What are the main causes of friction between couples? What are some examples of toxic relationship dynamics?
Couples may sometimes get stuck in unhealthy relationship dynamics, picking fights, communicating poorly, and engaging in power struggles. While each of these behaviors may be instigated by one partner, they all clearly take two people to create a cycle of conflict.
Here’s how to put an end to this cycle before it escalates.
Tips for a Healthy Relationship
We’re not evolutionarily built for deep, loving relationships—we’re evolved to meet basic needs and reproduce. This means that we naturally feel uncomfortable when we experience intensely positive emotions in relationships. As a result, we often subconsciously sabotage our romantic relationships by picking fights, keeping a score, and perpetuating dysfunctional communication patterns.
To prevent and fix these unhealthy relationship dynamics, Hendriks recommends a few strategies:
1. Both partners should regularly take alone time to recharge and reconnect with themselves. When we’re in a relationship, we need to maintain our sense of individuality and independence; when we don’t have this, Hendricks says that we will tend to create conflict to force that distance and avoid intimacy. So if both partners voluntarily take time away for themselves, they’ll be less likely to force that distance in unhealthy ways. Hendricks advises that any time you experience a high level of intimacy or happiness in your relationship, take a bit of time to do something “grounding” (connect with the earth in some way), in order to avoid falling into the pattern of bringing yourself and your relationship back down in an unhealthy
2. Both partners should commit to cultivating better communication skills. This involves practicing speaking openly and honestly about your feelings. Both partners need to allow all feelings to be expressed, without trying to suppress or avoid them in themselves or the other person.
3. Partners should remember to regularly show non-sexual physical affection to one another. This is just as important as sexual affection.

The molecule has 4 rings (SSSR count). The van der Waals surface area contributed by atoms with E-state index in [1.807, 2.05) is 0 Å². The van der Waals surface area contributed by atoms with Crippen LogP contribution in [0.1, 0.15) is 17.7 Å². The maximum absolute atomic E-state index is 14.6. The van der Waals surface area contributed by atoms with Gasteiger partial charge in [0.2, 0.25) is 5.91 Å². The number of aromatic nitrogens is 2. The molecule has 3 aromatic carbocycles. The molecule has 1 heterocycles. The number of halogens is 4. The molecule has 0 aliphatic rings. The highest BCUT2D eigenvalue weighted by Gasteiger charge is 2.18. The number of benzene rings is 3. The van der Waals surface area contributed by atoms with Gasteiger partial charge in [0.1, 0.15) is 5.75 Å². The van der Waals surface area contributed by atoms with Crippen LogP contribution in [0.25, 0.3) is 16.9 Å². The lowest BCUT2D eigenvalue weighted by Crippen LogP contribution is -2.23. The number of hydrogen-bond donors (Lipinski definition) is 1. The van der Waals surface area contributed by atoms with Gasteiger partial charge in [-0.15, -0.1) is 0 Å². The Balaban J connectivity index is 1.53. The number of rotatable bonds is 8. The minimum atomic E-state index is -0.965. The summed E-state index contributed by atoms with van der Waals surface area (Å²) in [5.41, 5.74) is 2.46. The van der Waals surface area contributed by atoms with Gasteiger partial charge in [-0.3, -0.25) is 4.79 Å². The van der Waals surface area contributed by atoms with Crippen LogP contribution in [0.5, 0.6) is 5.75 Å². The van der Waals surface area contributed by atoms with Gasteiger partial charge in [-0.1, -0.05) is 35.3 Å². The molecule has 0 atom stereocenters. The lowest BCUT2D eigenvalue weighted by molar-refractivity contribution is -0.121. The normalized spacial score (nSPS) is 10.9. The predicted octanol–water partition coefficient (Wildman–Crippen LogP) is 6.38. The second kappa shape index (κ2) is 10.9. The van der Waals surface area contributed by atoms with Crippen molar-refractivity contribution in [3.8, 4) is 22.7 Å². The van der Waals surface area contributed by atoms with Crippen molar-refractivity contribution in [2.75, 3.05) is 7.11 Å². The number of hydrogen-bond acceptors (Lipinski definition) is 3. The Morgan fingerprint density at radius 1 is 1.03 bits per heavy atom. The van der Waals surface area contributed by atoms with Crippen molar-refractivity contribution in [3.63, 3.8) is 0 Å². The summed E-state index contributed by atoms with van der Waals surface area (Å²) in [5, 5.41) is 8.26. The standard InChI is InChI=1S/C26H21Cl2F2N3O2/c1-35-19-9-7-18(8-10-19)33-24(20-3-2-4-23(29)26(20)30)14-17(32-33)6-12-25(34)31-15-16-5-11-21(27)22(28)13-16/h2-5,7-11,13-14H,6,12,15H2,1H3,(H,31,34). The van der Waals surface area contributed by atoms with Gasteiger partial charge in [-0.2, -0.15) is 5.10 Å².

4. Hendricks advises creating a support network with a few friends, who would be willing to work together with you on the happiness threshold problems. You can support one another and hold one another accountable.
|Attachment Style Conflicts|
Beyond the type of relationship sabotage that Hendricks discusses, attachment styles may also be affecting your relationship. Research on attachment styles explains some problematic relationship dynamics. For example, people with anxious or avoidant attachment styles may be more likely to sabotage their relationships, because of the fears triggered by intimacy. An avoidant attachment style, in particular, may explain a partner tending to pull away after an emotionally intense period, even if it’s intensely positive. People who did not experience deep love and affection as children can feel uncomfortable with that in romantic relationships, because it’s unfamiliar territory. Therefore, a pattern of conflict happening just when things are at their best is consistent with an unhealthy attachment style.
How to deal with attachment style conflicts in relationships involves understanding both of your attachment styles. If both you and your partner are aware of the tendencies and triggers of the other’s attachment style, you’ll be better equipped to respond well. The advice for partners to withdraw and have alone time after an intensely positive period may be right for those with avoidant attachment styles, but not necessarily for those with an anxious attachment style.
You can take a quiz to discover your attachment style here.
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